Justin Wolfers In NYT Shocked, Shocked to Learn Underemployed Econ Grad Students Not Always PC True Believers in Private


From the New York Times:

Evidence of a Toxic Environment for Women in Economics
Economic View

By JUSTIN WOLFERS AUG. 18, 2017

A pathbreaking new study of online conversations among economists describes and quantifies a workplace culture that appears to amount to outright hostility toward women in parts of the economics profession.

Alice H. Wu, who will start her doctoral studies at Harvard next year, completed the research in an award-winning senior thesis at the University of California, Berkeley. Her paper has been making the rounds among leading economists this summer, and prompting urgent conversations.

David Card, an eminent economist at Berkeley who was Ms. Wu’s thesis adviser, told me that she had produced “a very disturbing report.” …

Ms. Wu mined more than a million posts from an anonymous online message board frequented by many economists. The site, commonly known as econjobrumors.com (its full name is Economics Job Market Rumors), began as a place for economists to exchange gossip about who is hiring and being hired in the profession. Over time, it evolved into a virtual water cooler frequented by economics faculty members, graduate students and others.

Most academic disciplines have a Job Rumors bulletin board where the field’s dirty laundry is aired. These are frequently denounced by the great and the good of the discipline (i.e., those with no need to look for a job) as “cesspools.”

But they can make fun reading. For example, here is a debate over me on EconJobRumors.com.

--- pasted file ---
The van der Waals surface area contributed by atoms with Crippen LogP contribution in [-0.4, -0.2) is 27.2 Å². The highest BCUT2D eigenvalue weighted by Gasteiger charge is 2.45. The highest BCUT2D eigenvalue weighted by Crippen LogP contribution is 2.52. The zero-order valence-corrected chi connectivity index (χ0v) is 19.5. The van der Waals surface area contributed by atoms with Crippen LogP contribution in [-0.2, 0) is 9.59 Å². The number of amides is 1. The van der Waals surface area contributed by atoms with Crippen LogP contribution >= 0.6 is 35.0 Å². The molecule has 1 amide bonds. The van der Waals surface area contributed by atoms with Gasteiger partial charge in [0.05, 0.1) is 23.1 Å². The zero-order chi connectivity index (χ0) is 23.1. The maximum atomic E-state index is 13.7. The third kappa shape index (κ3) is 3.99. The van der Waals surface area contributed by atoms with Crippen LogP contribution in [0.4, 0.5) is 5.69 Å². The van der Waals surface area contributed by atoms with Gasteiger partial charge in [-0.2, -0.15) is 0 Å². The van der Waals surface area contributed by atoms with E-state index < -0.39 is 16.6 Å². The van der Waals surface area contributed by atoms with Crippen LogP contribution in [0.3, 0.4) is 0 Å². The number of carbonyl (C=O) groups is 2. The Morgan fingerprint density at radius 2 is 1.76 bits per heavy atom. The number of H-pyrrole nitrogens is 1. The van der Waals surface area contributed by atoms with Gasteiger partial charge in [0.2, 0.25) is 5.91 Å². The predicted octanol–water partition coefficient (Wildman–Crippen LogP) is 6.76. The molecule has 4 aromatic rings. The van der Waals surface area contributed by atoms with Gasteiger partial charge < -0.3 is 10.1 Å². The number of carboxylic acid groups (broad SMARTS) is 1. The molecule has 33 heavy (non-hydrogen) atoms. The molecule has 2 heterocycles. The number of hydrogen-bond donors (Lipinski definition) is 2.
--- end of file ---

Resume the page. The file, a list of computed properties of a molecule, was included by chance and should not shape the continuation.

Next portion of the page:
Anyway, it turns out that, when afforded anonymity, some young economists agree with James Damore!

It now constitutes a useful, if imperfect, archive for studying what economists talk about when they talk among themselves. …

In her paper, Ms. Wu says the anonymity of these online posts “eliminates any social pressure participants may feel to edit their speech” and so perhaps allowed her “to capture what people believe but would not openly say.”

And that is what must be stamped out.

How can America’s CEOs like Suchar Pindai feel perfectly confident in speaking truth to power when there are high IQ 20 somethings who are known to dissent from The Narrative?

… In an email, David Romer, a leading macroeconomist at Berkeley, summarized the paper as depicting “a cesspool of misogyny.” …

Some economists say they find the discourse on econjobrumors.com to be a breath of fresh air. George Borjas, an economics professor at Harvard, wrote on his blog last summer that he found the forum “refreshing.”

Professor Borjas said: “There’s still hope for mankind when many of the posts written by a bunch of over-educated young social scientists illustrate a throwing off of the shackles of political correctness and reflect mundane concerns that more normal human beings share: prestige, sex, money, landing a job, sex, professional misconduct, gossip, sex. …”

Justin Wolfers is a professor of economics and public policy at the University of Michigan. Follow him on Twitter at @justinwolfers.

In summary …

Masked vigilantes beating and intimidating pro-free speech demonstrators: OK.

Anonymous younger Ph.D.’s discussing reality in ways they wouldn’t dare to if stripped of their anonymity: NOT OK.

The unmasking of the heretics must accelerate!

[Comment at Unz.com]